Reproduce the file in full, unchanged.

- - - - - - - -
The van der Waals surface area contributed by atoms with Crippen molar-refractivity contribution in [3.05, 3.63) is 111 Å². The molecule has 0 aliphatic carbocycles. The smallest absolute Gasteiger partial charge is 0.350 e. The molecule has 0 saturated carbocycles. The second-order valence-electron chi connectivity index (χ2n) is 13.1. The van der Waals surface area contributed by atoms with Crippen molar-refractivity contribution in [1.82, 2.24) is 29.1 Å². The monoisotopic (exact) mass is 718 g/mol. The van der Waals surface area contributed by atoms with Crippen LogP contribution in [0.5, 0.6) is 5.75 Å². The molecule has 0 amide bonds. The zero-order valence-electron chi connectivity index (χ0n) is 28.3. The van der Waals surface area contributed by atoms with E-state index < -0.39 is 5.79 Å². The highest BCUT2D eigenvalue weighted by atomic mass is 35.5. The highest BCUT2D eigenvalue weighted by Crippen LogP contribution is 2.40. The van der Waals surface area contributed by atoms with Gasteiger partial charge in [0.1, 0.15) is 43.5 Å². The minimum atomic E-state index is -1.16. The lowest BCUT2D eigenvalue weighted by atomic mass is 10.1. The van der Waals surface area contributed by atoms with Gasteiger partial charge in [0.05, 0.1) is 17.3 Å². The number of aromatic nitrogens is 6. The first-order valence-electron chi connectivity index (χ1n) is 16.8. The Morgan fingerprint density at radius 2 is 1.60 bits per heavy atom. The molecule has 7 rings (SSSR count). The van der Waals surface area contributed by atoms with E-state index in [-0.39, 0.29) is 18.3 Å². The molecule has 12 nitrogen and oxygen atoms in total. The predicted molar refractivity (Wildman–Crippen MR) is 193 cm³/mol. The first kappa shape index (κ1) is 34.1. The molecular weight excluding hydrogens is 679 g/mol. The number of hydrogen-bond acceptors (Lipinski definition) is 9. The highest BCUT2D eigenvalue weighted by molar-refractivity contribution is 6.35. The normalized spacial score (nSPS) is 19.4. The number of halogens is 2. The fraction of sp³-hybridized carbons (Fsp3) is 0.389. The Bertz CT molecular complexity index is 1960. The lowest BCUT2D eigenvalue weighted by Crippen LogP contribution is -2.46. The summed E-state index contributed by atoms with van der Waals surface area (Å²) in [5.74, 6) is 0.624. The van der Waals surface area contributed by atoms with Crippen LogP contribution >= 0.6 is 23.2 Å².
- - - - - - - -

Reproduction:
The van der Waals surface area contributed by atoms with Crippen molar-refractivity contribution in [3.05, 3.63) is 111 Å². The molecule has 0 aliphatic carbocycles. The smallest absolute Gasteiger partial charge is 0.350 e. The molecule has 0 saturated carbocycles. The second-order valence-electron chi connectivity index (χ2n) is 13.1. The van der Waals surface area contributed by atoms with Crippen molar-refractivity contribution in [1.82, 2.24) is 29.1 Å². The monoisotopic (exact) mass is 718 g/mol. The van der Waals surface area contributed by atoms with Crippen LogP contribution in [0.5, 0.6) is 5.75 Å². The molecule has 0 amide bonds. The zero-order valence-electron chi connectivity index (χ0n) is 28.3. The van der Waals surface area contributed by atoms with E-state index < -0.39 is 5.79 Å². The highest BCUT2D eigenvalue weighted by atomic mass is 35.5. The highest BCUT2D eigenvalue weighted by Crippen LogP contribution is 2.40. The van der Waals surface area contributed by atoms with Gasteiger partial charge in [0.1, 0.15) is 43.5 Å². The minimum atomic E-state index is -1.16. The lowest BCUT2D eigenvalue weighted by atomic mass is 10.1. The van der Waals surface area contributed by atoms with Gasteiger partial charge in [0.05, 0.1) is 17.3 Å². The number of aromatic nitrogens is 6. The first-order valence-electron chi connectivity index (χ1n) is 16.8. The Morgan fingerprint density at radius 2 is 1.60 bits per heavy atom. The molecule has 7 rings (SSSR count). The van der Waals surface area contributed by atoms with E-state index in [-0.39, 0.29) is 18.3 Å². The molecule has 12 nitrogen and oxygen atoms in total. The predicted molar refractivity (Wildman–Crippen MR) is 193 cm³/mol. The first kappa shape index (κ1) is 34.1. The molecular weight excluding hydrogens is 679 g/mol. The number of hydrogen-bond acceptors (Lipinski definition) is 9. The highest BCUT2D eigenvalue weighted by molar-refractivity contribution is 6.35. The normalized spacial score (nSPS) is 19.4. The number of halogens is 2. The fraction of sp³-hybridized carbons (Fsp3) is 0.389. The Bertz CT molecular complexity index is 1960. The lowest BCUT2D eigenvalue weighted by Crippen LogP contribution is -2.46. The summed E-state index contributed by atoms with van der Waals surface area (Å²) in [5.74, 6) is 0.624. The van der Waals surface area contributed by atoms with Crippen LogP contribution >= 0.6 is 23.2 Å².